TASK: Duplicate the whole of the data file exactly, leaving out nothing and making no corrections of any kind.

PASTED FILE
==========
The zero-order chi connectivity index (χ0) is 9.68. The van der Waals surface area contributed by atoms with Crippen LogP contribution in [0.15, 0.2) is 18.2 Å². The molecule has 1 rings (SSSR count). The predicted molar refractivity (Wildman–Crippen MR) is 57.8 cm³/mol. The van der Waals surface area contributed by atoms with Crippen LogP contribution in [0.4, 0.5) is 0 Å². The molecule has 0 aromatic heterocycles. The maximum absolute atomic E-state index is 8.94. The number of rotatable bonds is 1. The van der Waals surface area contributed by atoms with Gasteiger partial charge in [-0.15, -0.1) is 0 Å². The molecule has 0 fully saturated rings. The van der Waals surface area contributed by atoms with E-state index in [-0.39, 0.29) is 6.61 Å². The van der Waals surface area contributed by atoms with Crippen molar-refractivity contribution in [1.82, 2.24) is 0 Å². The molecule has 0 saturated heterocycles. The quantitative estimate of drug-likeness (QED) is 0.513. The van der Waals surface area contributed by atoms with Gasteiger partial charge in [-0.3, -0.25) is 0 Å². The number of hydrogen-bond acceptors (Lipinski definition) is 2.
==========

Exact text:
The zero-order chi connectivity index (χ0) is 9.68. The van der Waals surface area contributed by atoms with Crippen LogP contribution in [0.15, 0.2) is 18.2 Å². The molecule has 1 rings (SSSR count). The predicted molar refractivity (Wildman–Crippen MR) is 57.8 cm³/mol. The van der Waals surface area contributed by atoms with Crippen LogP contribution in [0.4, 0.5) is 0 Å². The molecule has 0 aromatic heterocycles. The maximum absolute atomic E-state index is 8.94. The number of rotatable bonds is 1. The van der Waals surface area contributed by atoms with Gasteiger partial charge in [-0.15, -0.1) is 0 Å². The molecule has 0 fully saturated rings. The van der Waals surface area contributed by atoms with E-state index in [-0.39, 0.29) is 6.61 Å². The van der Waals surface area contributed by atoms with Crippen molar-refractivity contribution in [1.82, 2.24) is 0 Å². The molecule has 0 saturated heterocycles. The quantitative estimate of drug-likeness (QED) is 0.513. The van der Waals surface area contributed by atoms with Gasteiger partial charge in [-0.3, -0.25) is 0 Å². The number of hydrogen-bond acceptors (Lipinski definition) is 2.